Construction on the beautification project will begin by the end of February, she said, adding: “We’ve already told the villagers.”

But Lach Sovann, a 48-year-old disabled widow who lives near the proposed park, said she had received little information about the beautification project and did not know what would happen to her home.

“I’m worried because it will be expensive to find a new home, and I haven’t been able to earn a lot recently,” she said.

Eap Bunheang, 49, who also lives there, said officials had told the villagers about the construction plans but had not said when they would be forced to leave.

Tep Bunchhay said that some of the 27 families who will not be forced to move had requested land titles for their property, though he added that he did not know whether that would be possible to arrange.

Moeun Mao, 46, a resident of the area, whose house is not slated for destruction, said she was hoping to make the most of the situation by opening a motorbike repair shop after the road is built.

“Sometimes I’m happy about the new road plan, but sometimes I’m worried about the future,” she said.

The park and road project is being funded by a US$300,000 grant from France, Tep Bunchhay said.

The project is part of a broader Siem Reap beautification effort that officials have said will ultimately displace some 300 families.

Six O’Smach villagers await trial in Thailand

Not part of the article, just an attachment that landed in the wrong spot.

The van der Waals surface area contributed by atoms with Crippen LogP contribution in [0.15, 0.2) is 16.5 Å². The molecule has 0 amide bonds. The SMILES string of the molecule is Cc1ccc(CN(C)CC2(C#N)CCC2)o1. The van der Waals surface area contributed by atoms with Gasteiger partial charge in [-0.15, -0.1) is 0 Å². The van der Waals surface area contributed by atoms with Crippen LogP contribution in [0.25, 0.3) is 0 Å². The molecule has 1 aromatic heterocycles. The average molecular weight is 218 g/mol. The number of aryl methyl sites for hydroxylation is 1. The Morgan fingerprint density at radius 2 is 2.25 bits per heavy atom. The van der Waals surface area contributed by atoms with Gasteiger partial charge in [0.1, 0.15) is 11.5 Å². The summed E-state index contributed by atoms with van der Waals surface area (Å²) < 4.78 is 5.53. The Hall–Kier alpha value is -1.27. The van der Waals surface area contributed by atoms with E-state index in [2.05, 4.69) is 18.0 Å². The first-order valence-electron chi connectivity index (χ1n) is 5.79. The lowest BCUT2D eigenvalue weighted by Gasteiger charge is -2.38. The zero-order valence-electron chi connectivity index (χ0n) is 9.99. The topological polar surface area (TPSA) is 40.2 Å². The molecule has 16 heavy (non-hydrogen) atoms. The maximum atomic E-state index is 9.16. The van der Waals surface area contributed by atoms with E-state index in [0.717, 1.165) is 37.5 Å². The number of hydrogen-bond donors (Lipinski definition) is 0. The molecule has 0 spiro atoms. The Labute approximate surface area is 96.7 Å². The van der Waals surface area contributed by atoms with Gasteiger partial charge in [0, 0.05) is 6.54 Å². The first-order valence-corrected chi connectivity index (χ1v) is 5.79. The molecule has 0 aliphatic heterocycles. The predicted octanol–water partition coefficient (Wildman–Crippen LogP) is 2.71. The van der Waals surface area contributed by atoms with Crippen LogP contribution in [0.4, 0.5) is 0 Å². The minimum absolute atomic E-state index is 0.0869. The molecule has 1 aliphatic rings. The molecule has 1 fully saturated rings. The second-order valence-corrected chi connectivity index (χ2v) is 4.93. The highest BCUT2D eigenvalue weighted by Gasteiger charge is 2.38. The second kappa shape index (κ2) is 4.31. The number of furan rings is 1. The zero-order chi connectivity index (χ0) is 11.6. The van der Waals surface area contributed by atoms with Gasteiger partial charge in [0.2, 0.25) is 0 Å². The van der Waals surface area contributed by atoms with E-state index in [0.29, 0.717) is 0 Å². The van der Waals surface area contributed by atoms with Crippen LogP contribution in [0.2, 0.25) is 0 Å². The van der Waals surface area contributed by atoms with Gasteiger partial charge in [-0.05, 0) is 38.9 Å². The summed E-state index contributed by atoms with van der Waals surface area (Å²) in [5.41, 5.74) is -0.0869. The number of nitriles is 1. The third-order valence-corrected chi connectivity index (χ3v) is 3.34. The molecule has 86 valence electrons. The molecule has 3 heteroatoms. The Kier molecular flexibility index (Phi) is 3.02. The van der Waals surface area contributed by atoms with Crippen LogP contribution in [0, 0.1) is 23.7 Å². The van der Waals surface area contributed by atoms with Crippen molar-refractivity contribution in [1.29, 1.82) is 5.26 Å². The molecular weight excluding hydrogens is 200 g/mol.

via CAAI News Media

Thursday, 28 January 2010 15:04 Tep Nimol

SIX Cambodians from O’Smach commune in Oddar Meanchey province have been sent to a Thai prison and are awaiting trial after they were arrested Monday by Thai authorities while collecting rattan along the Thai-Cambodian border.

“They arrested six Cambodian people, pending a court hearing, because Thai forestry officials accused them of destroying trees,” said Pang Puth, coordinator of the O’Smach border gate. “I could not intervene to help bring them back to Cambodia because we have to wait for a response from Thai authorities.”

Srey Naren, Oddar Meanchey provincial coordinator for the local rights group Adhoc, said the villagers were collecting rattan in an unmarked area along the border at the time of their arrest, adding that they had travelled to the area many times before without incident.

“Thai soldiers have never arrested them there before, and we don’t know why they did this time,” he said, adding that Thai soldiers had been behaving “cruelly” towards Cambodian villagers in recent months. At least seven Cambodians have been shot and killed by Thai forces since September while logging in Thai territory, Oddar Meanchey officials say.

Koy Kuong, spokesman for the Ministry of Foreign Affairs, said the government would help the villagers find a lawyer and assist them with legal advice. “We have told Cambodian people before not to cross the border illegally, but they never listen to us,” he said.

RCAF swelled its ranks by 7,000 over five years, says govt report